EDMONTON, Alberta – It might have been a signature win for the last-place team in the Western Conference, but all it left the Penguins with was a sinking feeling.
The Penguins turned the puck over, took costly penalties and lost leads of two goals and one goal in a 4-3 overtime loss to the Edmonton Oilers on Friday night at Rexall Place.
“It’s a game we let slip away, without question,” Penguins coach Dan Bylsma said. “It’s a game we let slip away because of the way we played. We didn’t take care of the game, and we let a point go.”
The Oilers won it on Ryan Nugent-Hopkins’ four-on-three power-play goal at 1:01 of overtime, ending the Penguins’ three-game winning streak.
Earlier in the day, Edmonton coach Dallas Eakins had allowed himself to think big about the matchup with the first-place team in the Eastern Division.
“To play against a team like this and beat them at the end of the night would be a nice step forward for our group,” he said.
It was not a step in any sort of good direction for the Penguins, who had leads of 2-0 and 3-2.
"I don’t think it was what they did; it was what we did," Penguins center Brandon Sutter said. "We didn’t do too much. It seemed like we had our moments, but for the most part, we weren’t desperate enough, and we kind of gave [the game] to them."
Nugent-Hopkins’ winner came on a power play that carried over from regulation, when Sutter took a slashing minor penalty.
The Oilers got their first goal, also from Nugent-Hopkins, on a power play that carried over to the third period after Penguins center Evgeni Malkin took roughing and interference penalties for knocking away the stick of Edmonton goaltender Devan Dubnyk, then getting into a tussle with the goalie.
Bylsma also cited as undisciplined a penalty to Penguins defenseman Kris Letang for an illegal check to the head of Edmonton’s Mark Arcobello in the first period, although that one did not lead to an Oilers goal.
“A big part of the game was the penalties we took,” Bylsma said.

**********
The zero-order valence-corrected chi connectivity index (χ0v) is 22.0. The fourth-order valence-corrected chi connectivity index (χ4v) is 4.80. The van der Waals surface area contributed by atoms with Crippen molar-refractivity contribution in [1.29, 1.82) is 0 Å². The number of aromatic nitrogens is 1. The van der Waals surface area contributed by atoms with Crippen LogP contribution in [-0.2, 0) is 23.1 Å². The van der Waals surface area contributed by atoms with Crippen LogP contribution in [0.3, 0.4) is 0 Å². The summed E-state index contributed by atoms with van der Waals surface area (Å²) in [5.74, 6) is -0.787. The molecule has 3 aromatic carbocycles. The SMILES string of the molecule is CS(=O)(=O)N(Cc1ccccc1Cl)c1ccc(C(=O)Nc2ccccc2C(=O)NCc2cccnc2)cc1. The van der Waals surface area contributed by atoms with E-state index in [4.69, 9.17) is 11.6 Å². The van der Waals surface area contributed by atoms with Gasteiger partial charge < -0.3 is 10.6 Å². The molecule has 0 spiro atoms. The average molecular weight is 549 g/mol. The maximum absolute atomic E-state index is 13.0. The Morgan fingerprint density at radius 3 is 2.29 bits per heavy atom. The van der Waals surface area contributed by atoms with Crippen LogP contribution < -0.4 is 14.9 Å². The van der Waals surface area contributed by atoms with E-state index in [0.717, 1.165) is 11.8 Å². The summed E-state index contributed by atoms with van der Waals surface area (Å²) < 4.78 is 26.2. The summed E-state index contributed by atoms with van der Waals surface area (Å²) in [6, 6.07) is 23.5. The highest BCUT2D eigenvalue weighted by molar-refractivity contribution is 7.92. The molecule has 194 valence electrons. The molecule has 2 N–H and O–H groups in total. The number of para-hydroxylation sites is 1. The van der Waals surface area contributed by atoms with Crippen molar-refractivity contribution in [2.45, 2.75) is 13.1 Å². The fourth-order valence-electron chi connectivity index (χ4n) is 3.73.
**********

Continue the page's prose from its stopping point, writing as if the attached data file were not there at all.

Penguins goaltender Jeff Zatkoff made 27 saves but his seven-game winning streak was halted.
The Penguins had been 5-0-1 in their previous six games against the Oilers and had been 4-1-1 in their past six games in Edmonton.
Edmonton was the livelier team early on. The Oilers took a 7-2 lead in shots, but Zatkoff was sharp.
The rest of the Penguins were lackluster in the first period, but got a spark in the second period.
Malkin, after stealing the puck from Edmonton defenseman Jeff Petry, worked the puck behind the Oilers net, keeping control of it until James Neal got open along the bottom inner edge of the left circle. Malkin fed Neal, who lifted the puck over Dubnyk for a 1-0 Penguins lead at 2:09 of the second period.
Sidney Crosby gave the Penguins a 2-0 lead at 7:55 of the second period. He took a drop pass from Brian Gibbons and his shot from the right circle went in off the skate of Edmonton’s Sam Gagner and under Dubnyk’s pads as Chris Kunitz was driving to the net.
That extended Crosby’s points streak to seven games and pushed his goal total to 25.
It was also Crosby’s first career goal against Edmonton, in his sixth game.
There are now just three teams, all in the Western Conference, against whom Crosby has not scored. They are St. Louis, San Jose and Chicago.
With 1:04 left in the second period, Dubnyk stopped Malkin on a dazzling scoring attempt, with Malkin weaving his way to the net. That’s when Dubnyk lost his stick, and Malkin knocked it away before the two tangled briefly. Both got roughing minors, and Malkin also got an interference call.
Nugent-Hopkins scored through a crowd on a shot from near the right hash marks 53 seconds into the period , and the Oilers tied it, 2-2, at 10:07 of the third period. Deryk Engelland – a defenseman playing on the wing – couldn’t handle an outlet pass from Letang, and the Oilers went on the attack. Taylor Hall swept the puck past Zatkoff from just outside the crease.
The Penguins took a 3-2 lead at 12:16 of the third period when Letang scored off of a faceoff win by Crosby during a four-on-three power play.
Anton Belov tied it, 3-3, with 1:59 left in regulation with a high, hard shot for his first NHL goal.
“Being up two, we needed to find a way to close the game out,” Crosby said. “We know they’re going to come hard and give a big push in the third. To give up a two-goal lead, then get the lead again, and lose it again, you don’t deserve to win games when you play like that in the third.”
Shelly Anderson: firstname.lastname@example.org, 412-263-1721 and Twitter @pgshelly.